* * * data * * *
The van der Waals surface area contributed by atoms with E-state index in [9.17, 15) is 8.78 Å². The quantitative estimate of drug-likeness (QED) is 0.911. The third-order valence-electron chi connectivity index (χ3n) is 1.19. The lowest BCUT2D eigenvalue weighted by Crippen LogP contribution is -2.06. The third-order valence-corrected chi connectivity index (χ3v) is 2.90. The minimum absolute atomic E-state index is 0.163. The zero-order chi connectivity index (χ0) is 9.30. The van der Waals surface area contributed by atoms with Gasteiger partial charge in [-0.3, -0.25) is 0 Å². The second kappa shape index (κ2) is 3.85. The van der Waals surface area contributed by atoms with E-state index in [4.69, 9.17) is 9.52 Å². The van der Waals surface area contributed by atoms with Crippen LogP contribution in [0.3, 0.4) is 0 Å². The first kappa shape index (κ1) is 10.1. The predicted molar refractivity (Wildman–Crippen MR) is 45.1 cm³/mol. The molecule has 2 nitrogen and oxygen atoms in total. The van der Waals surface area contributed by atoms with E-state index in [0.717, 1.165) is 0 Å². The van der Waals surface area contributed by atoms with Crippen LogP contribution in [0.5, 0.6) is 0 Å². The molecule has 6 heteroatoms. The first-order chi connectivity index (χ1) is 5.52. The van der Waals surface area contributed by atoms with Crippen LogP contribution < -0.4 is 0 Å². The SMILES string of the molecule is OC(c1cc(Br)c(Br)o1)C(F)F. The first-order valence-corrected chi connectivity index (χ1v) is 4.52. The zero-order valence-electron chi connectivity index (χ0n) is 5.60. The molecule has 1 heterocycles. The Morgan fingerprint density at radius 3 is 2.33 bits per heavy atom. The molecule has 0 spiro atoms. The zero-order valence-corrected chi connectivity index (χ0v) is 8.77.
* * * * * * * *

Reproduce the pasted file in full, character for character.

The van der Waals surface area contributed by atoms with E-state index in [9.17, 15) is 8.78 Å². The quantitative estimate of drug-likeness (QED) is 0.911. The third-order valence-electron chi connectivity index (χ3n) is 1.19. The lowest BCUT2D eigenvalue weighted by Crippen LogP contribution is -2.06. The third-order valence-corrected chi connectivity index (χ3v) is 2.90. The minimum absolute atomic E-state index is 0.163. The zero-order chi connectivity index (χ0) is 9.30. The van der Waals surface area contributed by atoms with Gasteiger partial charge in [-0.3, -0.25) is 0 Å². The second kappa shape index (κ2) is 3.85. The van der Waals surface area contributed by atoms with E-state index in [4.69, 9.17) is 9.52 Å². The van der Waals surface area contributed by atoms with Crippen LogP contribution in [0.3, 0.4) is 0 Å². The first kappa shape index (κ1) is 10.1. The predicted molar refractivity (Wildman–Crippen MR) is 45.1 cm³/mol. The molecule has 2 nitrogen and oxygen atoms in total. The van der Waals surface area contributed by atoms with E-state index in [0.717, 1.165) is 0 Å². The van der Waals surface area contributed by atoms with Crippen LogP contribution in [0.5, 0.6) is 0 Å². The molecule has 6 heteroatoms. The first-order chi connectivity index (χ1) is 5.52. The van der Waals surface area contributed by atoms with Crippen LogP contribution < -0.4 is 0 Å². The SMILES string of the molecule is OC(c1cc(Br)c(Br)o1)C(F)F. The first-order valence-corrected chi connectivity index (χ1v) is 4.52. The zero-order valence-electron chi connectivity index (χ0n) is 5.60. The molecule has 1 heterocycles. The Morgan fingerprint density at radius 3 is 2.33 bits per heavy atom. The molecule has 0 spiro atoms. The zero-order valence-corrected chi connectivity index (χ0v) is 8.77.